The University of Oregon Bike Program recently received a grant and other monies to fund the purchase of a bicycle-powered stage setup and the event costs for their May 8th Bike Music Festival. The event coincides with the Willamette Valley Music Festival, which will be returning to the University of Oregon campus this year. The Bike Music Festival will run the main stage at the EMU Amphitheater.
The UO Bike Program received a $10,000 grant from Lane Country Tourism for the purchase of a Biker Bar and one Mundo Bicycle, speaker rental, and general event costs. EWEB contributed $5,000 towards the event, and the UO Student Sustainability Fund contributed another $2,675 towards the purchase of an additional Mundo Bicycle.
The UO Bike Program will hold a precursor event to the Bike Music Festival on Friday, May 7th, at 7pm in Agate Hall. Paul Freedman of Rock the Bike will lead a workshop about pedal-generated electricity, and will showcase the UO Bike Program’s new “Biker Bar” (the Biker Bar and the two Mundo bikes will generate all of the electricity for the Bike Music Festival).
The Bike Music Festival is the next day: Saturday May 8th from 10am to 4pm. It will feature pedal-powered musical and entertainment acts, a free repair station hosted by Paul’s Bicycle Way of Life, local organization booths, and a Live-on-Bike musical performance & bicycle ride. A percentage of the proceeds will support a local non-profit.
The festival and workshop are only half the story, of course. Unlike last year’s Bike Music Festival, where festival organizers had to use participants’ equipment to pedal-power their stage, the UO Bike Program will now have its own equipment. This gives the program the near-permanent ability to run future events on bike power.
Some may wonder what all this has to do with Lane County Tourism. According to the Lane County Tourism grant packet, the grant is awarded to “community organizations, groups, businesses, or individuals for projects designed to increase tourism and tourism-related activities in Lane County.” The UO Bike Program’s grant application explains how the pedal-powered stage applies, and what will be done with the stage after the event:
The Outdoor Program will build the first mobile pedal powered stage system in the Northwest. We also expect 750 out-of-town visitors to attend the 5/7/10 workshop and stay to participate in the UO’s 40th annual Willamette Valley Music Festival. The free, campus-based festival features dozens of musical acts and regularly attracts 10,000 attendees from throughout the country.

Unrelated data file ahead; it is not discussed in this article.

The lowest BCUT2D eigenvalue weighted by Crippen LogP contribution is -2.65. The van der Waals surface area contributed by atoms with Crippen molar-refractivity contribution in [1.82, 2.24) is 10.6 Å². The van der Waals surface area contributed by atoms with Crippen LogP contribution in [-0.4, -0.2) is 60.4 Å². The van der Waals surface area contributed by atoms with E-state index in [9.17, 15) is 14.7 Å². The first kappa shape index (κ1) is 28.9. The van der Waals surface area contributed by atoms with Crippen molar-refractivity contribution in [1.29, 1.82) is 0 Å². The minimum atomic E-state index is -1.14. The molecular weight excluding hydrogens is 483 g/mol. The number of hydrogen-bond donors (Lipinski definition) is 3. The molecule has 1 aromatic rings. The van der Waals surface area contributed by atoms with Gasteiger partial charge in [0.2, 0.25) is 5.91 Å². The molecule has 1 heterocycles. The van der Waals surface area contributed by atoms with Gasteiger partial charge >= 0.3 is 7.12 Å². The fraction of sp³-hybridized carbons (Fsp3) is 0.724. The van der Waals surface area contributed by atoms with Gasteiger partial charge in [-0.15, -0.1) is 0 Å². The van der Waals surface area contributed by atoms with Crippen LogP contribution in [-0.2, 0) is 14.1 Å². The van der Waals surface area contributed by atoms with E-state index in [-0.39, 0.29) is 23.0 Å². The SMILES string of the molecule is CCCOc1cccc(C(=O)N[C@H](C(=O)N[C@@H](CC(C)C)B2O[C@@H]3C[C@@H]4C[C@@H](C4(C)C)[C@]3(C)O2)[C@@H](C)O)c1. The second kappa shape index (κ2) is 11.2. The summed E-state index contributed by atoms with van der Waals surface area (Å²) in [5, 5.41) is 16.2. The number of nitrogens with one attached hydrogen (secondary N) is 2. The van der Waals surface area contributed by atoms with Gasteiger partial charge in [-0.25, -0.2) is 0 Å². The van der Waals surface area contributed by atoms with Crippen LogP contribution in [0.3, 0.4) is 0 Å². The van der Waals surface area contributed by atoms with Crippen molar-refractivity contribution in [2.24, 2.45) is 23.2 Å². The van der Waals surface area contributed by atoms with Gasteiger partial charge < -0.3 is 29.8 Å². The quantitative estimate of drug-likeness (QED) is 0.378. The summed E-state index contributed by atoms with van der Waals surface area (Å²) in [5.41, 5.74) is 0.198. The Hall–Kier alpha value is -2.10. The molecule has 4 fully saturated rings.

The Pedal-Power workshop is a one-time event, however we hope to conduct informal campus and community demonstrations on an ongoing basis. The stage system will be stored on campus in the Outdoor Program Trip Facility, will be maintained by staff bike mechanics, and, with proper maintenance, will be used for at least 10 years. The stage will be leased to community groups and rental income will support needed upgrades or repairs.
Pedal-Power Workshop print and electronic target marketing will reach thousands of identified Oregon and Washington student and professional cultural programming, sustainability and alternative transportation advocates at over 50 Oregon and Washington colleges, universities and nonprofit organizations.
Visit RockTheBike.com for more information on what a “Biker Bar” is and how the pedal-powered stage works. In an interesting “Small World Coincidence,” (sort of) the Biker Bar is based off a BikesAtWork trailer – a company based out of Ames, IA which I worked for from 1999 to 2002. In fact, our own GreyMatter Jugglers Mobile Stage is built on an older style BikesAtWork trailer, which I originally used during that period to haul recycling from the Iowa State campus. Neat.
More Biker Bar pictures can be found at Band of Bicycles’ Flickr page (slide-showed below)
Photo Credits: Band Of Bicycles
And just in case you missed it, video from last year’s August 15th Bike Music Festival can be found on YouTube: